If the earth is not responsible for the motions of the heavenly bodies, then those must be accounted for. Ptolemy sets out two principle motions. The first motion is a uniform rotation from east to west along circles parallel to the equator. This is known as the daily motion. The second motion is observed over a greater period of time, where all the planets rotate in the opposite direction from the first motion, about a different set of poles. Another aspect of this second motion is a constant deviation to the north and south. Ptolemy describes this motion as taking place on a circle inclined to the equator. Ptolemy admits that each planet has its respective motion which is much more involved than these primary motions, but to prove that the earth is the center of the universe he must make all the necessary accommodations to fit his theory. This is where the theory held by Copernicus thrives.

During the 1500s, opposing the geocentric model was bordering heresy. Copernicus claimed (cautiously) the possibility of a heliocentric model, with the earth having motion around the sun. To support his claim, Copernicus applied his logic to Ptolemy’s work. According to Ptolemy, if the earth were to have motion, it would necessarily be a violent one. If Ptolemy believed that and still ascribed some motion to the heavens, because of their great distance, their speed would have to be even more violent. “As a quality, moreover, immobility is deemed nobler and more divine than change and instability, which are therefore better suited to the earth then to the universe” (On the Revolutions, I.8). If motionless is akin to divinity, then it is the heavens that should be without motion. The earth then, can hardly be thought to rival the divinity of the heavens. It seems more likely that it be in motion. Then if it is in motion, it is hard to conceive it inhabiting the center of the universe.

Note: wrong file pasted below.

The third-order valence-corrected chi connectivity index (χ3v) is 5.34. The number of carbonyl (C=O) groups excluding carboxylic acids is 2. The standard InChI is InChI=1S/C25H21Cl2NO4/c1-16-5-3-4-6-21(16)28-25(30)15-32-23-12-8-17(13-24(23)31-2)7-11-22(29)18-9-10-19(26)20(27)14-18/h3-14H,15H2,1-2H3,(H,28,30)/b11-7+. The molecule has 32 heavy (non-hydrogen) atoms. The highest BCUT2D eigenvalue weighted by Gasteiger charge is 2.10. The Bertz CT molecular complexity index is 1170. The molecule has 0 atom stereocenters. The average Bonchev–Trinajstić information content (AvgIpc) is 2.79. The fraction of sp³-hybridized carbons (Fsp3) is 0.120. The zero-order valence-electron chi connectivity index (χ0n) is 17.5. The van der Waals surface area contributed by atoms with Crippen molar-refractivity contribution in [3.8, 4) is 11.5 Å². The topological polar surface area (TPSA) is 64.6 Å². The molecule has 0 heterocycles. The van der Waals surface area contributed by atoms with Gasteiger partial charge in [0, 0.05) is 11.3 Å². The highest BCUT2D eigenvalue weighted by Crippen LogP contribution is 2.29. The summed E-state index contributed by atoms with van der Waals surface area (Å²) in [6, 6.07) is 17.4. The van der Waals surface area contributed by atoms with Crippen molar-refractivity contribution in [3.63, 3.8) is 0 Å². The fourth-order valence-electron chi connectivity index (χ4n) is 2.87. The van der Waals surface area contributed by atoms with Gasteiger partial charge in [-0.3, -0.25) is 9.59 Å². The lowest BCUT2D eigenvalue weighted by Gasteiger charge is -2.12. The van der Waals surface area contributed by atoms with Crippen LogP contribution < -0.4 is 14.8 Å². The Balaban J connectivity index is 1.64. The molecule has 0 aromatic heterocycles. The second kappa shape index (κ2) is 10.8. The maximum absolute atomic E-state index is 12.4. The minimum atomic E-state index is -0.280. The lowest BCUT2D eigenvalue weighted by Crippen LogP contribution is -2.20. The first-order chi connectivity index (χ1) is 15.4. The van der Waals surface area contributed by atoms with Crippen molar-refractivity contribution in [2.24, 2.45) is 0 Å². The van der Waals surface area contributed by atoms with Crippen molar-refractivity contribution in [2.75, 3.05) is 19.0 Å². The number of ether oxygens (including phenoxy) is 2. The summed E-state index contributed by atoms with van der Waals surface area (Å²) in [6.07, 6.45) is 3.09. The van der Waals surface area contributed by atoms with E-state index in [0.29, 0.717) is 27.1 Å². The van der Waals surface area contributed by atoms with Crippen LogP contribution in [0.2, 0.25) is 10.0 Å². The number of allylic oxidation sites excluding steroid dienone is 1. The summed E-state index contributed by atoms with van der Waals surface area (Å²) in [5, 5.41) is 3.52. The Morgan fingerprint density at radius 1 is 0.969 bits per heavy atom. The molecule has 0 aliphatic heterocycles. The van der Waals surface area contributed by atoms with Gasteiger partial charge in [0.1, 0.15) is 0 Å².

Without the earth as the center of the universe, the next logical candidate is the sun. This certainly follows from a divine point of view since it is the provider of light for all the heavenly bodies and therefore its divinity supersedes motion. About this new center of the universe revolves the earth. These two astronomers have begun their arguments very much alike, but now they seem almost opposite one another. What caused this shift?

When a theory is being developed, eventually a decision will be made that does not make room for many other possibilities. What Ptolemy faced was a challenge in perspective. He perceived the heavens to have motion and he did not feel the earth moving. For me, this is relatable to being on a ferry docked next to another ferry. Ferries move so slow that motion is barely felt when they start moving. Several times I have been staring out the window at the ferry docked alongside, when suddenly I see motion. Since I can’t feel the motion due to the low speeds, I have to rely on my visuals. It is hard for me to distinguish which ferry is moving and which is stationary. Many times my heart has skipped a beat because I thought the ferry I was on was ramming into the dock, only to realize that the other ferry was moving.

The difference with Ptolemy is that he is too quick to deny the earth any motion, which then leads him to the conclusion that it must be in the center. This puts a lot of pressure on his theory. Now he must organize the explanations for the motions of all the other heavenly bodies in relation to the earth’s lack of motion. Copernicus is not so restrictive. He accommodates the motion of the earth, keeping his perspective relative to the celestial sphere. The earth is but a point in the sphere, so our view of the stars would not change so radically if we were not at the center of the universe.